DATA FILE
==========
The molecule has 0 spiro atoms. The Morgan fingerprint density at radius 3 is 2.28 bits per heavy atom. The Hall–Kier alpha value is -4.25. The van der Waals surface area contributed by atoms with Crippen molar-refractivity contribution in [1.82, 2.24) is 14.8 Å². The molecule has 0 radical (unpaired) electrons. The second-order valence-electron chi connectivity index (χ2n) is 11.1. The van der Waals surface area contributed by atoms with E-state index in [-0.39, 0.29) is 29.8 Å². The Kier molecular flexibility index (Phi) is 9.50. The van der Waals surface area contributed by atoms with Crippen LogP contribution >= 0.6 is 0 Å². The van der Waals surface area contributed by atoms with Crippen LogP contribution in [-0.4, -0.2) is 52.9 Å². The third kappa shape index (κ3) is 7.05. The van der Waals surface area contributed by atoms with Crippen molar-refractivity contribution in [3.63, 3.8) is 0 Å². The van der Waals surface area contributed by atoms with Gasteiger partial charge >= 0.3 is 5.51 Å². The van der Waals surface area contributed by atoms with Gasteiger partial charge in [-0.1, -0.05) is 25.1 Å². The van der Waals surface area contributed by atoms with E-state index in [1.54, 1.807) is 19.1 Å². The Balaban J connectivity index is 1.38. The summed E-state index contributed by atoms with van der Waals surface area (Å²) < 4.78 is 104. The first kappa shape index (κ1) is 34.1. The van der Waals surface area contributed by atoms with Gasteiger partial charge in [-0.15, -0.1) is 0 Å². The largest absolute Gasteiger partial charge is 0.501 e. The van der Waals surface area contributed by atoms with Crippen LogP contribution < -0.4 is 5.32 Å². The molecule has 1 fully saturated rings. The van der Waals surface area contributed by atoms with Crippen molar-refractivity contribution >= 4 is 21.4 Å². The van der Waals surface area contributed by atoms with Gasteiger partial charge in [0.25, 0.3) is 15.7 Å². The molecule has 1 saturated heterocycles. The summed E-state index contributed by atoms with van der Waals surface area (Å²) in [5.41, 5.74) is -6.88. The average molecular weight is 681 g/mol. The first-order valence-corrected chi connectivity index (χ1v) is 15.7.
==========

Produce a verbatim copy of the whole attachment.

The molecule has 0 spiro atoms. The Morgan fingerprint density at radius 3 is 2.28 bits per heavy atom. The Hall–Kier alpha value is -4.25. The van der Waals surface area contributed by atoms with Crippen molar-refractivity contribution in [1.82, 2.24) is 14.8 Å². The molecule has 0 radical (unpaired) electrons. The second-order valence-electron chi connectivity index (χ2n) is 11.1. The van der Waals surface area contributed by atoms with E-state index in [-0.39, 0.29) is 29.8 Å². The Kier molecular flexibility index (Phi) is 9.50. The van der Waals surface area contributed by atoms with Crippen LogP contribution >= 0.6 is 0 Å². The van der Waals surface area contributed by atoms with Crippen LogP contribution in [-0.4, -0.2) is 52.9 Å². The third kappa shape index (κ3) is 7.05. The van der Waals surface area contributed by atoms with Crippen molar-refractivity contribution in [3.63, 3.8) is 0 Å². The van der Waals surface area contributed by atoms with Gasteiger partial charge >= 0.3 is 5.51 Å². The van der Waals surface area contributed by atoms with Gasteiger partial charge in [-0.1, -0.05) is 25.1 Å². The van der Waals surface area contributed by atoms with E-state index in [1.54, 1.807) is 19.1 Å². The Balaban J connectivity index is 1.38. The summed E-state index contributed by atoms with van der Waals surface area (Å²) < 4.78 is 104. The first kappa shape index (κ1) is 34.1. The van der Waals surface area contributed by atoms with Gasteiger partial charge in [-0.15, -0.1) is 0 Å². The largest absolute Gasteiger partial charge is 0.501 e. The van der Waals surface area contributed by atoms with Crippen LogP contribution < -0.4 is 5.32 Å². The molecule has 1 fully saturated rings. The van der Waals surface area contributed by atoms with Crippen molar-refractivity contribution >= 4 is 21.4 Å². The van der Waals surface area contributed by atoms with Gasteiger partial charge in [0.25, 0.3) is 15.7 Å². The molecule has 1 saturated heterocycles. The summed E-state index contributed by atoms with van der Waals surface area (Å²) in [5.41, 5.74) is -6.88. The average molecular weight is 681 g/mol. The first-order valence-corrected chi connectivity index (χ1v) is 15.7.